Reg went on to fight at Vimy Ridge and Passchendaele, and survived both, before being invalided out with a wounded arm.
‘I always go to the Remembrance Day services,’ he said. ‘Because I lost some good chums. No mistake about that.’
Reg died not long after that interview and was missed by many. I still think of him.
Fellow blogger Naptime Thoughts has been sending me pictures of Walmart People. These are rather oddly dressed people who go shopping in the US supermarket chain Walmart (which owns Asda). For example:
Or possibly even:
She asked me if we have anything similar in Britain, and I’m afraid I’m a bit out of my depth. The closest I could find was Tesco asking customers in its 24-hour stores not to come shopping in their pyjamas.
But frankly, if you have nice jammies, why not? So, instead, I thought I’d do a post on people on the London Underground. The joy of London, is that it doesn’t matter what you look like, nobody takes any notice of you. At All. Many foreigners think this is because we are polite. It’s more to with Not Wanting To Get Involved With A Nutter.
I give you life on the Tube:
Fans of Hartlepool United (don’t ask):
A pink elf:
And my personal favourite:
Poor bloke. I know the Northern Line is bad, but he obviously got on at Embalment.
Pictures courtesy of Pinterest:
People of Walmart:
On Saturday I signed up for NaNoWriMo. On Sunday I wished I hadn’t. I haven’t written a full length romantic novel for nearly 20 years, and I’ve begun to think that I should try to write another one, simply to see if I can still do it.
I always tell my students to plan; to think about their characters, to have some idea of what is going to happen. Did I do this? No. I did not. I just woke up with a vague idea of my hero and heroine meeting in a car park (yes, really) and charged straight into it. First page, great; second page, okay; third page, blank.
I hadn’t realised, at first, that when you take part in the National Novel Writing Month, you:
And get this; there’s a little window where, every day, you log in how many words you’ve done.
So there I was on the morning of November 1, thinking that I was just going to coast along in a dreamy sort of way, writing an unspecified amount every day (so, nothing, then, ed) until I contacted Tara Sparling and she put me right on the details. (Now there’s a girl who is on fire –well, not literally, you understand, because that would be somewhat inconvenient, but she has a great idea and she is, as they say in Ireland, away on a hack with it).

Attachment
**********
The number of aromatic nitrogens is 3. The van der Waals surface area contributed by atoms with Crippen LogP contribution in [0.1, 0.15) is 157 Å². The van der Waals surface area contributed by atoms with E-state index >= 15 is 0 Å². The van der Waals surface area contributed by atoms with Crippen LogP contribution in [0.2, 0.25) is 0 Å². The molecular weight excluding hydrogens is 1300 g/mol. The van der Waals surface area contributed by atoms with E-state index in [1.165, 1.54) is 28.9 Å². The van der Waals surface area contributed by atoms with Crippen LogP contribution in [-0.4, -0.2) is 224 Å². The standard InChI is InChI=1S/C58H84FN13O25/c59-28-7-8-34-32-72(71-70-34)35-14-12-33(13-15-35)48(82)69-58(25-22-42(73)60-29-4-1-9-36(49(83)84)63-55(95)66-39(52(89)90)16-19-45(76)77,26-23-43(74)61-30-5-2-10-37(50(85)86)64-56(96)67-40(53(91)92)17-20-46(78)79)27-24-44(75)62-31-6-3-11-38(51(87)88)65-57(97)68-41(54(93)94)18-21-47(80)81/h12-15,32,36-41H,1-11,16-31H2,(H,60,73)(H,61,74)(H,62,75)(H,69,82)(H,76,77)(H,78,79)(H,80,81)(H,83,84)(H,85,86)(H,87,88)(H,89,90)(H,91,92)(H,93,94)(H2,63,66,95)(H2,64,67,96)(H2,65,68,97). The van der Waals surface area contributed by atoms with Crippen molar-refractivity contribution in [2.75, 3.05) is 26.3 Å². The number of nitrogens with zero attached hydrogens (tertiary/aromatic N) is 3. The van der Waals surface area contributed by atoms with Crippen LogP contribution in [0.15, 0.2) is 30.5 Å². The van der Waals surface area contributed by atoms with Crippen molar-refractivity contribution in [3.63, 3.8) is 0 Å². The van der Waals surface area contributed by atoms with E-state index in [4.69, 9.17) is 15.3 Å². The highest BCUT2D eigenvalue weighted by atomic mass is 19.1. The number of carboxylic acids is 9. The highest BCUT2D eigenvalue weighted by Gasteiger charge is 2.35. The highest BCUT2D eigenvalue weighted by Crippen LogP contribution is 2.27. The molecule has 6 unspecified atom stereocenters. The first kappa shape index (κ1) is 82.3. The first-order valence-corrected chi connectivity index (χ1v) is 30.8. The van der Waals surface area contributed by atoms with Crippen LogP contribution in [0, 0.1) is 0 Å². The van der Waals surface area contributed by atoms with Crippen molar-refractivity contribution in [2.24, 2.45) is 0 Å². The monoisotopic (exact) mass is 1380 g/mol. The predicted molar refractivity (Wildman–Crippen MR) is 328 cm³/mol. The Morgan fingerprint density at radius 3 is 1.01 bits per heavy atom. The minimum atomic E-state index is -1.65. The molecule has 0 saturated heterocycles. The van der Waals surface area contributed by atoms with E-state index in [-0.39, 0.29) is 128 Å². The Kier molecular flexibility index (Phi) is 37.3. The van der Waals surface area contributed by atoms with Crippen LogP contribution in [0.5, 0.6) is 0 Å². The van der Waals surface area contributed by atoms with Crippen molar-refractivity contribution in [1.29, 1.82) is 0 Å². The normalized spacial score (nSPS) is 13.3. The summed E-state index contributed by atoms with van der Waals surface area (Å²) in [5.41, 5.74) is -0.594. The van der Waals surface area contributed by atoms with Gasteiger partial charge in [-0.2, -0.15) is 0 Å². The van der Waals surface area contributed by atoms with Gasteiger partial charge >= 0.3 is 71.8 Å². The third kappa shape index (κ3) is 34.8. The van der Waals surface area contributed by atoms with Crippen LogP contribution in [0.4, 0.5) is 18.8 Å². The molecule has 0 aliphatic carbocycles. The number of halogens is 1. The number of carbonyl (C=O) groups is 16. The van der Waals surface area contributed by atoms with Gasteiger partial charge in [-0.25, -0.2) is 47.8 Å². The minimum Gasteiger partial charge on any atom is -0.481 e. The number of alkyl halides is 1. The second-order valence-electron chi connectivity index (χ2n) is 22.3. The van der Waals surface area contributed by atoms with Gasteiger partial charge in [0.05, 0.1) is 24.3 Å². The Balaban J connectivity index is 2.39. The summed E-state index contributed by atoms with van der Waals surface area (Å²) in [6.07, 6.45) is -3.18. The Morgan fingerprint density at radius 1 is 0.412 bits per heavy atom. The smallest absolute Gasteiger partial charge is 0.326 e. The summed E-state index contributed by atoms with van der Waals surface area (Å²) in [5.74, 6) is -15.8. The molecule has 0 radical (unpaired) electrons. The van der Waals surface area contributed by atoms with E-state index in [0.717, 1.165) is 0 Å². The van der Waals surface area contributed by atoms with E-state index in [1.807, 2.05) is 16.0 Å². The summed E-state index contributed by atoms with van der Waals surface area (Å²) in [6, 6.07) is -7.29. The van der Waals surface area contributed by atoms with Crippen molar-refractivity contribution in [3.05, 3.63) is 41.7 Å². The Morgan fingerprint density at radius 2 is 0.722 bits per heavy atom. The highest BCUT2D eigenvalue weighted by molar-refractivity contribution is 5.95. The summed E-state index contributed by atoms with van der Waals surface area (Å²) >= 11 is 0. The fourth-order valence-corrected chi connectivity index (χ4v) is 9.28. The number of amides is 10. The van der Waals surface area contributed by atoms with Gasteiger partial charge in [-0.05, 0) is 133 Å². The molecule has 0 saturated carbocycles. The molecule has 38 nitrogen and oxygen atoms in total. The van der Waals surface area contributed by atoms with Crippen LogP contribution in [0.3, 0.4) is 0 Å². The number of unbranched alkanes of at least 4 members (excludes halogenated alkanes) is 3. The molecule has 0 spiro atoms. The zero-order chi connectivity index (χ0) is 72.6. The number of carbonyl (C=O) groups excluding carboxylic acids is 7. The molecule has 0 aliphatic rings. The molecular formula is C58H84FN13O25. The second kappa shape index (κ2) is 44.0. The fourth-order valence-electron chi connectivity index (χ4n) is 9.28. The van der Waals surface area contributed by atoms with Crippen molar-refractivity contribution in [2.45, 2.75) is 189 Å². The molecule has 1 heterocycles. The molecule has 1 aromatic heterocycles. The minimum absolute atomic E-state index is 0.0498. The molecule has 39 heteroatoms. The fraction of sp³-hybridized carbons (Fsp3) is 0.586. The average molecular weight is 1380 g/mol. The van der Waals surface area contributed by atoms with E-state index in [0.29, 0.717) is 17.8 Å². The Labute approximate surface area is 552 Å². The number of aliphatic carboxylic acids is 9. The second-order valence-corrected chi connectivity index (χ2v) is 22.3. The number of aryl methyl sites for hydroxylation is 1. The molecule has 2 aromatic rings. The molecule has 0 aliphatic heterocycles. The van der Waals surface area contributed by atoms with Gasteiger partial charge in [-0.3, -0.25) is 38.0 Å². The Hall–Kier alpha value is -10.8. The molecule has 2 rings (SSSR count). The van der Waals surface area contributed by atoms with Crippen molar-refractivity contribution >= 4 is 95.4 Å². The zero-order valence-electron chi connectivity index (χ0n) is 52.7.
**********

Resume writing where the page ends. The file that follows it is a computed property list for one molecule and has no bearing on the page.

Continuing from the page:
A few hours later (she must have hypnotised me, guv) I found the website, signed in, put in 50,000 words as my target and the NaNoWriMo computer helpfully told me that my average of words per day should be 1,167. On Saturday I wrote 867 words. Yesterday I deleted quite a lot of those, and wrote 871 more. At this rate, the computer has informed me, I will complete my magnum opus on January 26 (what year, ed?).
Trouble is I have no idea what my characters are going to do next. They’re just sitting there, like dummies in a car, and there’s no oomph. I’d like to shoot both of them, but I’m not writing a murder mystery. It’s all very well having a target average and a deadline, but since my characters are so wooden that they’re giving my brain splinters, it might be time to rethink my strategy.
It’s odd to think of writing in such a clinical way, but when I used to write full time I sat down every morning and aimed to write 2,000 words, even if half of it was rubbish and I had to scrub it. Overall I still achieved something, to the point where I ended up with a complete book. And then I had children, and stuff happened, and writing romantic novels rather fell by the wayside.
I’ve signed up with NaNoWriMo because I need to get that discipline back. I’m determined to get to the end of another book by November 30. So, I’m going to be ruthless. I’m leaving my frustrating pair of no-hopers outside a Hollywood motel, with their fuzzy backgrounds and unplanned future and I’m going straight to Plan B. I’m going to resurrect my plans for a book I began to draft this summer, which lapsed because summer and a lack of self confidence got in the way.
I really think I might make it to the end of this one. I have a cunning plan, you know.
Pictures via Creative Commons, via: